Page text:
Misrated Fuse

Here are some examples of common PAT testing failures we find to give you an idea of what is deemed safe or not. It is important that the duty holder and end user have a basic knowledge of these items, so that any appliance that becomes unsafe between test periods gets removed from service and/or suitable repairs are carried out by a competent person.

Misrated Fuse

1. Incorrect Fuse Fitted

While there is an agreed standard for new electrical appliances, incorrect fuse ratings are still the most common issue found when PAT testing. With modern appliances anything that uses less than 700W of power should be fitted with a 3A fuse, anything above 700W a 13A fuse. While this works, and was designed to simplify the process, it’s not always adhered to and can be improved upon.

13A wall sockets are good for anything up to 3000W of power, therefore a general rule of thumb often applied is each 1000W draws approximately 4A of current, therefore needs a fuse rating slightly higher than that to protect the wire. In the event of an appliance entering a fault condition, a surge of current will blow the fuse, break the circuit and stop a too high current flowing down the wire. If the fuse rating is too high, it may not blow, potentially allowing a current too high to pass through the cable, which left over time will cause a fire.

How is it corrected? Your PAT test engineer will replace the fuse with the correct rating and your appliance will be safe to use.

2. Cracked or Damaged Plug

Damaged Plug

Any cracks or damage to the plug, or excessive damage to the appliance itself that may expose it’s electrics will fail. A cracked or damaged plug, could potentially be an electric shock risk when the end user is removing or plugging in the item. A cracked case that exposes the electrics inside, would also be a fail for the same reason.

How is it corrected? A cracked or damaged plug would be replaced by your PAT test engineer. An item with a damaged case will most likely need replacing, insulation tape is not an acceptable repair. If spotted before your PAT testing is due, they should be repaired or removed from service.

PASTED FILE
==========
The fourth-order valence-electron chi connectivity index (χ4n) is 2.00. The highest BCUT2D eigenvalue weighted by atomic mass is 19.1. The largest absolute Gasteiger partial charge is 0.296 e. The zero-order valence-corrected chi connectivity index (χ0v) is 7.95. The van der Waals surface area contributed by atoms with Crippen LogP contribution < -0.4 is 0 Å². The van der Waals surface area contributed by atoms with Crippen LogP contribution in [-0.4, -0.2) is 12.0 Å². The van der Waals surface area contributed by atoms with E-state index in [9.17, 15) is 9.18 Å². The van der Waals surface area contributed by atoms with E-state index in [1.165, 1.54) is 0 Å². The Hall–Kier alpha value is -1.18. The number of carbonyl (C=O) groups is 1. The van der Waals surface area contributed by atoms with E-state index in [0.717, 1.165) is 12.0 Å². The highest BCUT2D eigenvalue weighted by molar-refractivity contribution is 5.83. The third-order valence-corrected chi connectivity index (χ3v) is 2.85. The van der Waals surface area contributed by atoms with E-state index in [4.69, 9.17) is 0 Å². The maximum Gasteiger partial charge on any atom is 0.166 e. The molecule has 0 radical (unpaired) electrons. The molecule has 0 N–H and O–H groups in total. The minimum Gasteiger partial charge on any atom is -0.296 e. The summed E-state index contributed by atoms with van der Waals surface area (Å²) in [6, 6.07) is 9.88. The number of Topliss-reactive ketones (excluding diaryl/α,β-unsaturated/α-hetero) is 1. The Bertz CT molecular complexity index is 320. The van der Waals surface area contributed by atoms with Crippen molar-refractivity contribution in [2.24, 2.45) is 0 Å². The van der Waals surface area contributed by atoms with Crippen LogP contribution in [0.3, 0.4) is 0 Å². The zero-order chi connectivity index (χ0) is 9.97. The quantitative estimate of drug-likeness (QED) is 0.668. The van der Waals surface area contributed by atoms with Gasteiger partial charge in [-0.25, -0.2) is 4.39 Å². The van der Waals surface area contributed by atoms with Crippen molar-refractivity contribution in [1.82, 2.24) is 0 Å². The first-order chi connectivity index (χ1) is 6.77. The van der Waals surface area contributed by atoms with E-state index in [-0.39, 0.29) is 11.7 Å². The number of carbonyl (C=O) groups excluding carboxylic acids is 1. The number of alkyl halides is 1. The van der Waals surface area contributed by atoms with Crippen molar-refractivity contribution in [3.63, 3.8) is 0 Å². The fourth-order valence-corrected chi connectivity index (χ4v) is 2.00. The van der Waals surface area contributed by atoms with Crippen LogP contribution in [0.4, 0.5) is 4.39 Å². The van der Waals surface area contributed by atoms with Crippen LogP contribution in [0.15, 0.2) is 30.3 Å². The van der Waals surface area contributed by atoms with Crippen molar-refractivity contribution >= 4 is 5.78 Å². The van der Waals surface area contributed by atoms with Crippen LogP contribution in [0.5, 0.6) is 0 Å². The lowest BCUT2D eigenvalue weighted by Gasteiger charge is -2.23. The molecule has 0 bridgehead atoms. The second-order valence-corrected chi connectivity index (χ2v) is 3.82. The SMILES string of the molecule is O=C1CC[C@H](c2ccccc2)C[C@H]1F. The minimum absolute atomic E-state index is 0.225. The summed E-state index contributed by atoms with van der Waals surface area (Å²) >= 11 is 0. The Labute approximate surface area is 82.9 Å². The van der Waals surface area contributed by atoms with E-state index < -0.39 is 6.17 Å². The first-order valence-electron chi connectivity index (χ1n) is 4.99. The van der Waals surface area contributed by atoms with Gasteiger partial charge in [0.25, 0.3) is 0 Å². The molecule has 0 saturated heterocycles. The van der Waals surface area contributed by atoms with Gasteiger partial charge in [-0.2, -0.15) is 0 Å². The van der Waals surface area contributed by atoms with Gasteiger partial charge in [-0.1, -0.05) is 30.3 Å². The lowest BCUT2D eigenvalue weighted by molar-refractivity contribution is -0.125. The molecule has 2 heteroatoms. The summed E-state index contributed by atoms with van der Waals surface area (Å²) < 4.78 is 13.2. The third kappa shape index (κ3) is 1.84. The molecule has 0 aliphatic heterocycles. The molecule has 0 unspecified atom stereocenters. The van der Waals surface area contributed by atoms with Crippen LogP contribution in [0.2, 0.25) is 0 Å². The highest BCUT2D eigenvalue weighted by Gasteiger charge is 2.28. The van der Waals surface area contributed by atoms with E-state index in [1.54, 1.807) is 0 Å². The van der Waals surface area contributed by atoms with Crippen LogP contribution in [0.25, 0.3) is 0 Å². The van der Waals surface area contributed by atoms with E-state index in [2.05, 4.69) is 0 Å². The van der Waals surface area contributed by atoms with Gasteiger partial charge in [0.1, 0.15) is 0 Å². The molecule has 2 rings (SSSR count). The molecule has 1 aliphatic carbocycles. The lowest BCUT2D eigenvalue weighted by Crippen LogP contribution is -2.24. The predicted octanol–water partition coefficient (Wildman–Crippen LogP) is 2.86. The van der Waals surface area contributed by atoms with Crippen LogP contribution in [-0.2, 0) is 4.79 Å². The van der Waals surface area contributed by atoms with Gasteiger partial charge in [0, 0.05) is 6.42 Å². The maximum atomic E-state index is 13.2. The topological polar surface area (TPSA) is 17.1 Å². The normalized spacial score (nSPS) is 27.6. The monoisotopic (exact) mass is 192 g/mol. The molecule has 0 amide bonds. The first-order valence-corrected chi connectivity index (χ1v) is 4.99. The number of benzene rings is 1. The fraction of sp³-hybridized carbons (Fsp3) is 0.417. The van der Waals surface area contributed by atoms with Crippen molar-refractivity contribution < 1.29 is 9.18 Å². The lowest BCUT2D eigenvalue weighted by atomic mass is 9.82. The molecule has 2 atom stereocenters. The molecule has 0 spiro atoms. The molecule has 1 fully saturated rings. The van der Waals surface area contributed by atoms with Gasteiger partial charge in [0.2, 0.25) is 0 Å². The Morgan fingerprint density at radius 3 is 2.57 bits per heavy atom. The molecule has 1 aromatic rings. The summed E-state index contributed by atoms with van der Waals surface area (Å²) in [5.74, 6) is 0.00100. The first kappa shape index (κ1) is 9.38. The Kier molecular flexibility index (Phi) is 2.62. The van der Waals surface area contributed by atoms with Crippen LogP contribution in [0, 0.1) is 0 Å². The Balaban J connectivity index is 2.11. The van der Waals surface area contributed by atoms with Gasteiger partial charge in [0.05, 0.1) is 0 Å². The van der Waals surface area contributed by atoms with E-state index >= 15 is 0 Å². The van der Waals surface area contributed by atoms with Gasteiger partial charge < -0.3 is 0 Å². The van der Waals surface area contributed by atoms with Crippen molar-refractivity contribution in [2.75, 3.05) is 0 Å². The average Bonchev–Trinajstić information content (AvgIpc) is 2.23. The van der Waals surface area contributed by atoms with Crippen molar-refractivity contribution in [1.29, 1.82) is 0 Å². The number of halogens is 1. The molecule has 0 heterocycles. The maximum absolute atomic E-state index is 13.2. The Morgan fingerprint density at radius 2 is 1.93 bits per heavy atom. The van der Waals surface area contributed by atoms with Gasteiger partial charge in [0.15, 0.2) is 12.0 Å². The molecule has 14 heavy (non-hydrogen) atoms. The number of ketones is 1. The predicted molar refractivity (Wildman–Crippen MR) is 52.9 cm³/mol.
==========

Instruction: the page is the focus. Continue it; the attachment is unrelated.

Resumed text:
3. Non-Insulated Live and Neutral Pins

Non-insulated Live and Neutral Pins Despite not being manufactured in this style for many years, these plugs still crop up from time to time. Newer, modern plugs have the Live and Neutral pins insulated to stop the users fingers making connection with the metal when the plug is partially inserted, during plugging & unplugging of the appliance. Whereas if the plug and socket is the correct size and shape, the user shouldn’t be able to make contact with the pins until they have been disconnected from the source, there have been instances where people have used metal implements to remove a stuck plug and made contact. A common trick amongst school children was to wedge a 1p piece between the pins to create an explosion when plugging in – this is a very unsafe practice, potentially injuring the user, causing a fire and damaging the whole electric circuit. These plugs are very dangerous if used incorrectly and should not be used.

How is it corrected? These will be replaced by your PAT test engineer. If spotted before your PAT testing is due, they should be repaired or removed from service.

4. Earth Pin Insulation

Insulated Earth PinAs a complete opposite to the above problem, the plug attached to the cable to the left has the earth pin partly insulated that it shouldn’t have. We’ve covered this before on our Counterfeit Plugs blog post so have a read of that if you want details, but when this is plugged in, it won’t make the earth connection as required.

How is it corrected? These items are generally counterfeit cables, stamped as meeting the BS1363 when they don’t. The plug cannot be swapped as there is no way in telling if the rest of the cable has been manufactured with sub-standard materials. You should remove them from service, contact the supplier who you purchased them from for a full refund, and inform trading standards.

5. Damaged Flex

Damaged FlexExcessive wear and tear to the cable is also considered dangerous and the item should be removed from service if spotted. If any more damage was to occur to the flex in the image, bare wires would potentially be visible, creating a shock risk if the wire, or a conductive item that made a connection to the wire, was touched.

How is it corrected? In nearly all cases, damaged flex can be disconnected from the appliance and refitted with a direct replacement, or one with a heavier-duty sheath.